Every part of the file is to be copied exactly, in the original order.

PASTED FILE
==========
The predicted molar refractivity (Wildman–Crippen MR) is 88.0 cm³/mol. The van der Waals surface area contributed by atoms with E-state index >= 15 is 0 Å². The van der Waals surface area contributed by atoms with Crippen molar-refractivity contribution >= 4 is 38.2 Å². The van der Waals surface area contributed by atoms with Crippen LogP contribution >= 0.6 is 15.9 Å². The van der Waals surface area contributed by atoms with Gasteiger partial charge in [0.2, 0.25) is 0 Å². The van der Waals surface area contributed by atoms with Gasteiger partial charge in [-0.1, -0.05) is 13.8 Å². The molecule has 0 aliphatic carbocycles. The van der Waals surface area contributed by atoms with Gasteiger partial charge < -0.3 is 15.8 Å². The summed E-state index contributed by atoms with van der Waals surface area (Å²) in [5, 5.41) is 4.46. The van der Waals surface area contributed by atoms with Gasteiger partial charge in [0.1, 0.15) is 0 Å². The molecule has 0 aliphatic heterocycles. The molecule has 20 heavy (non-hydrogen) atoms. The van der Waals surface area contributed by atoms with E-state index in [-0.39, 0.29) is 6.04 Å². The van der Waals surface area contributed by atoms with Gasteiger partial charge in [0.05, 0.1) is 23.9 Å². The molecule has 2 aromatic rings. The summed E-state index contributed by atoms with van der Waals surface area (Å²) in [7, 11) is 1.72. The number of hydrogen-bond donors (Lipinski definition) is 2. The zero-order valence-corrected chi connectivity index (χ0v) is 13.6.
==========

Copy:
The predicted molar refractivity (Wildman–Crippen MR) is 88.0 cm³/mol. The van der Waals surface area contributed by atoms with E-state index >= 15 is 0 Å². The van der Waals surface area contributed by atoms with Crippen molar-refractivity contribution >= 4 is 38.2 Å². The van der Waals surface area contributed by atoms with Crippen LogP contribution >= 0.6 is 15.9 Å². The van der Waals surface area contributed by atoms with Gasteiger partial charge in [0.2, 0.25) is 0 Å². The van der Waals surface area contributed by atoms with Gasteiger partial charge in [-0.1, -0.05) is 13.8 Å². The molecule has 0 aliphatic carbocycles. The van der Waals surface area contributed by atoms with Gasteiger partial charge < -0.3 is 15.8 Å². The summed E-state index contributed by atoms with van der Waals surface area (Å²) in [5, 5.41) is 4.46. The van der Waals surface area contributed by atoms with Gasteiger partial charge in [0.1, 0.15) is 0 Å². The molecule has 0 aliphatic heterocycles. The molecule has 20 heavy (non-hydrogen) atoms. The van der Waals surface area contributed by atoms with E-state index in [-0.39, 0.29) is 6.04 Å². The van der Waals surface area contributed by atoms with Gasteiger partial charge in [0.05, 0.1) is 23.9 Å². The molecule has 2 aromatic rings. The summed E-state index contributed by atoms with van der Waals surface area (Å²) in [7, 11) is 1.72. The number of hydrogen-bond donors (Lipinski definition) is 2. The zero-order valence-corrected chi connectivity index (χ0v) is 13.6.